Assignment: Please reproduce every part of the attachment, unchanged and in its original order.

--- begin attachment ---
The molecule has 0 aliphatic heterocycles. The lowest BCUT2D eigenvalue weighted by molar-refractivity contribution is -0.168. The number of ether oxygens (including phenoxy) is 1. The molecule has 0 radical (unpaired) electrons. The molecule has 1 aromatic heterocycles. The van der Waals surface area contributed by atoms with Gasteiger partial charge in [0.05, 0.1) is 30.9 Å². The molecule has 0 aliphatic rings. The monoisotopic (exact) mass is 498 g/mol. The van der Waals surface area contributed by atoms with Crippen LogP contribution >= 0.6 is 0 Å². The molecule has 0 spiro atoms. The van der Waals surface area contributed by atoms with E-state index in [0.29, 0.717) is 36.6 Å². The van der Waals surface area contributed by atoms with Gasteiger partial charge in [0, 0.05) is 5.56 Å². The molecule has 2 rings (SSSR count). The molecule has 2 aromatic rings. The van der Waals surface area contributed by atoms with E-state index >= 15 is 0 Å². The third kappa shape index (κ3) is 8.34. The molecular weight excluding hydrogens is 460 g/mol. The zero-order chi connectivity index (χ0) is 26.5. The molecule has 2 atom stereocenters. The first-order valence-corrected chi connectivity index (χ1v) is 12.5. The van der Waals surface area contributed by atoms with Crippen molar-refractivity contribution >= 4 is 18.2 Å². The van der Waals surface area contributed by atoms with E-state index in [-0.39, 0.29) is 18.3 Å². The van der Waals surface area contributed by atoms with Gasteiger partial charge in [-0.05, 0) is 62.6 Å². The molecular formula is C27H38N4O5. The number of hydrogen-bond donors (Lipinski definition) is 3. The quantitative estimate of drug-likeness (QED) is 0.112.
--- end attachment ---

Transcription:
The molecule has 0 aliphatic heterocycles. The lowest BCUT2D eigenvalue weighted by molar-refractivity contribution is -0.168. The number of ether oxygens (including phenoxy) is 1. The molecule has 0 radical (unpaired) electrons. The molecule has 1 aromatic heterocycles. The van der Waals surface area contributed by atoms with Gasteiger partial charge in [0.05, 0.1) is 30.9 Å². The molecule has 0 aliphatic rings. The monoisotopic (exact) mass is 498 g/mol. The van der Waals surface area contributed by atoms with Crippen LogP contribution >= 0.6 is 0 Å². The molecule has 0 spiro atoms. The van der Waals surface area contributed by atoms with E-state index in [0.29, 0.717) is 36.6 Å². The van der Waals surface area contributed by atoms with Gasteiger partial charge in [0, 0.05) is 5.56 Å². The molecule has 2 rings (SSSR count). The molecule has 2 aromatic rings. The van der Waals surface area contributed by atoms with E-state index >= 15 is 0 Å². The third kappa shape index (κ3) is 8.34. The molecular weight excluding hydrogens is 460 g/mol. The zero-order chi connectivity index (χ0) is 26.5. The molecule has 2 atom stereocenters. The first-order valence-corrected chi connectivity index (χ1v) is 12.5. The van der Waals surface area contributed by atoms with Crippen molar-refractivity contribution >= 4 is 18.2 Å². The van der Waals surface area contributed by atoms with E-state index in [-0.39, 0.29) is 18.3 Å². The van der Waals surface area contributed by atoms with Gasteiger partial charge in [-0.05, 0) is 62.6 Å². The molecular formula is C27H38N4O5. The number of hydrogen-bond donors (Lipinski definition) is 3. The quantitative estimate of drug-likeness (QED) is 0.112.